Even though you’ve caused a lot anxiety and comical moments lately, I sure can’t wait to meet you, snuggle you and sing you lullabies. You are already my favorite tiny human, even though you’re still a stranger.
P.S. Cut it out.
After a long day of work, K and I hustled over to the OB’s office for the first of our every 2 weeks appointments. We arrived a little bit early, which is fairly typical for us, and they’re usually able to get us in a few minutes early. It was clear from the moment we arrived that they were running a bit behind. After twenty minutes of waiting in the lobby, we realized that we were the absolute last appointment of the day.
We were finally whisked in by one of the nurses for a weight check, blood pressure reading (only slightly above normal – woohoo!), and a quick listen via doppler to Falco’s 130 bpm heartbeat. Then, we were dumped into the likely worst exam room of the entire office, where we continued our wait. The nurse warned us that they were running slightly behind and apologized in advance.
At that point, I was getting pretty tired, which translated into zany behavior in an attempt to stay awake. I did some nutty dances to the easy listening music playing overhead before discovering the training model of Mirena. The insert-the-Mirena game thankfully kept me occupied for a few minutes. K was amused but mildly horrified by my antics.
The doctor finally arrived and apologized for the wait. K inquired about the upper abdominal pain he’s been experiencing lately and the doctor thinks that it’s uterine pain from being repeatedly kicked and punched in the same area by our soon-to-be not-so-Little, who will apparently be gaining about half a pound each week for the remainder of the time inside her/his papa.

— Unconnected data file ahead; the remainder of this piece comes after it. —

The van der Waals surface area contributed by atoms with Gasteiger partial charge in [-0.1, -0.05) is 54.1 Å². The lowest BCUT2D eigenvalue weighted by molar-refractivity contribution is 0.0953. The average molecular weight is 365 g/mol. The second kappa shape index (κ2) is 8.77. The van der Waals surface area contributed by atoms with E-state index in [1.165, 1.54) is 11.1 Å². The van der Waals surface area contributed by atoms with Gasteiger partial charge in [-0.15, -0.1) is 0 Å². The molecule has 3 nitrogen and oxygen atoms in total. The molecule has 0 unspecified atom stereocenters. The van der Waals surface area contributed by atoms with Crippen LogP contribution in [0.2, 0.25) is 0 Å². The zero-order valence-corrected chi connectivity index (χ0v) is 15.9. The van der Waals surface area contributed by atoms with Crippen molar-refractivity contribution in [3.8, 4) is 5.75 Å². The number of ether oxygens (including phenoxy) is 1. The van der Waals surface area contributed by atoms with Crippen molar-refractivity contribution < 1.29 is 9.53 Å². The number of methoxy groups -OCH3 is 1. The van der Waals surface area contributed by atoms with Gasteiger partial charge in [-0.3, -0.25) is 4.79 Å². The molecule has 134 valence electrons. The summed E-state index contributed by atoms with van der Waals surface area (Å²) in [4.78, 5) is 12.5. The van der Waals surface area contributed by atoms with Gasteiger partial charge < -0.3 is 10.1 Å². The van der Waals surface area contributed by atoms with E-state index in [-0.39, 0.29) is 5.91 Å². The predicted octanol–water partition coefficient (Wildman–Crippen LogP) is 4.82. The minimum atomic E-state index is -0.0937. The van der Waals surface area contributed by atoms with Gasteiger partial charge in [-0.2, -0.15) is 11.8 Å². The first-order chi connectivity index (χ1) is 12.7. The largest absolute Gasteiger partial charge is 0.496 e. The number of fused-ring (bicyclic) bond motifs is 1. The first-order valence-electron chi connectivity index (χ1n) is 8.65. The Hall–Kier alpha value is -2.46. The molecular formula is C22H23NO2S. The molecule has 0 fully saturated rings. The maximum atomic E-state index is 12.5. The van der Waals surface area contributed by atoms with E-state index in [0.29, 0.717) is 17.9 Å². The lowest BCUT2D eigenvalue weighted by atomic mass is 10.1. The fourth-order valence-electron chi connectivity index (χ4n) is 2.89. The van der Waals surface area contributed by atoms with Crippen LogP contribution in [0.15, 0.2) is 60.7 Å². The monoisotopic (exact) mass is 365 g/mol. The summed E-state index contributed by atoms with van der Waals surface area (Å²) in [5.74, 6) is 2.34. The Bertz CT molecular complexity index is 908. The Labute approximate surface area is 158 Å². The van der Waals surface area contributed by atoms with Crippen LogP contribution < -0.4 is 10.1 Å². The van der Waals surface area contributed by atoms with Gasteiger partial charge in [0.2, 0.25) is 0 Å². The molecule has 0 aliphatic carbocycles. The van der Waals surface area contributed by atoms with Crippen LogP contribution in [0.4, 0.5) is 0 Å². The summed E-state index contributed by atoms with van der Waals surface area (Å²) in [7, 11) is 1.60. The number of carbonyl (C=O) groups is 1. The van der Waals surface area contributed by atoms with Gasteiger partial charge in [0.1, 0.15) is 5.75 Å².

From here on out, we’ll be back on weeks 32, 34, 36, 37, 38, 39, and 40, depending on when Falco decides to make an appearance. The doctor said that she prefers to induce at week 41 if the baby doesn’t make a move on her/his own. At our next appointment, we’re going to meet the other doc in her practice, just in case. Fingers crossed that our actual OB is there on the big day(s), though, because I can’t imagine doing this without her endearing social awkwardness and teasing.
This weekend will bring the first of our two highly condensed childbirth education courses. Our initial plan of doing an independent study followed by a private in-person birth class just depressed us and made us feel robbed of what can be an exciting milestone in pregnancy. When a really rad local queer couple, who happened to conceive the very same week we did, approached us about finding a class to attend together, we jumped at the opportunity to change our plans.